MSNBC Guest Says White House Is Having ‘Hard’ Time Convincing People Economy Is Good

[Screenshot/Morning Joe]

Brianna Lyman News and Commentary Writer
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USA Today Washington Bureau Chief Susan Page said Monday on MSNBC the White House is having a “hard” time convincing Americans the economy is working for them.

Inflation fell in June but remains high after the Federal Reserve passed its interest rate hikes. The Consumer Price Index, which measures the prices of everyday goods such as energy and food, increased 3.0% on an annual basis in June compared to 4.0% in May. Meanwhile, the Bureau of Labor Statistics released its June monthly jobs report showing only 209,000 jobs were added, less than what economists predicted and less than the 309,000 job increase in May.

Page said the White House faces a “dilemma” because Americans are living with the realities of inflation daily. (RELATED: US dollar At Weakest Level Against Peso In Eight Years As Biden Touts Economic Success)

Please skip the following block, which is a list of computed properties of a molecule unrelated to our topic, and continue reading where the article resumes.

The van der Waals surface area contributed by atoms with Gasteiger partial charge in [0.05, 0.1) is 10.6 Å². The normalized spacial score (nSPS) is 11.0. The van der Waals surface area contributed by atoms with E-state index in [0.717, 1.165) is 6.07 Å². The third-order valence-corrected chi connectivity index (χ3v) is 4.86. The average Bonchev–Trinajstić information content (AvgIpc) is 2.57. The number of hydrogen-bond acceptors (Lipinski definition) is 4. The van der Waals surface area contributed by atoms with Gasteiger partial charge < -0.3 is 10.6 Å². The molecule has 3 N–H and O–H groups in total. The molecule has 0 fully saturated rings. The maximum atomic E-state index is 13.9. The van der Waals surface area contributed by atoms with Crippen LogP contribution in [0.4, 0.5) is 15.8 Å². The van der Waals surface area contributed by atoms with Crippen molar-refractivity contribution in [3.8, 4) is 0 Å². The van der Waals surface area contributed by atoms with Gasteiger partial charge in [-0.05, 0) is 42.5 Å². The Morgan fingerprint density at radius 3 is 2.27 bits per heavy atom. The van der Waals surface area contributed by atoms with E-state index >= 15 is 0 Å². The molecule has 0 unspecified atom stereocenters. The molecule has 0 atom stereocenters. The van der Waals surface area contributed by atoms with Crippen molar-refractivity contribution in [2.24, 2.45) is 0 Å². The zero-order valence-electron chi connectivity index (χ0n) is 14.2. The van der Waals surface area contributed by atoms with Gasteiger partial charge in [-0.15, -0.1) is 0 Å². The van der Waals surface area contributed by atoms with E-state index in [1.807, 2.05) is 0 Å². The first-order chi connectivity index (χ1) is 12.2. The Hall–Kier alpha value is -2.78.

“You know, here’s the dilemma for the White House. So they clearly need to do a better sales job, especially in talking about things like the strong job market, the fact that inflation eased, we had good inflation numbers at the end of last week. But a sales job only goes so far when you’re talking about the economy, because that’s something Americans live with every day of their lives in their own families,” Page said.

“It’s hard to convince people things are going well if they’re having trouble meeting their bills, if they’re having trouble keeping their kids in college, or paying the rent. And Richard Haass, you’ve had experience at the White House, what can — what can the White House do on an issue like this to change the public’s perception about what is going on in their own lives?”

“Well, you know, what the White House can do is one is hope that things continue to get slightly better there,” President Emeritus of the Council on Foreign Relations Richard Haass said, adding it would not be “easy.”

Haass said the White House should “educate” Americans and create a “narrative” that there are things that have gotten better.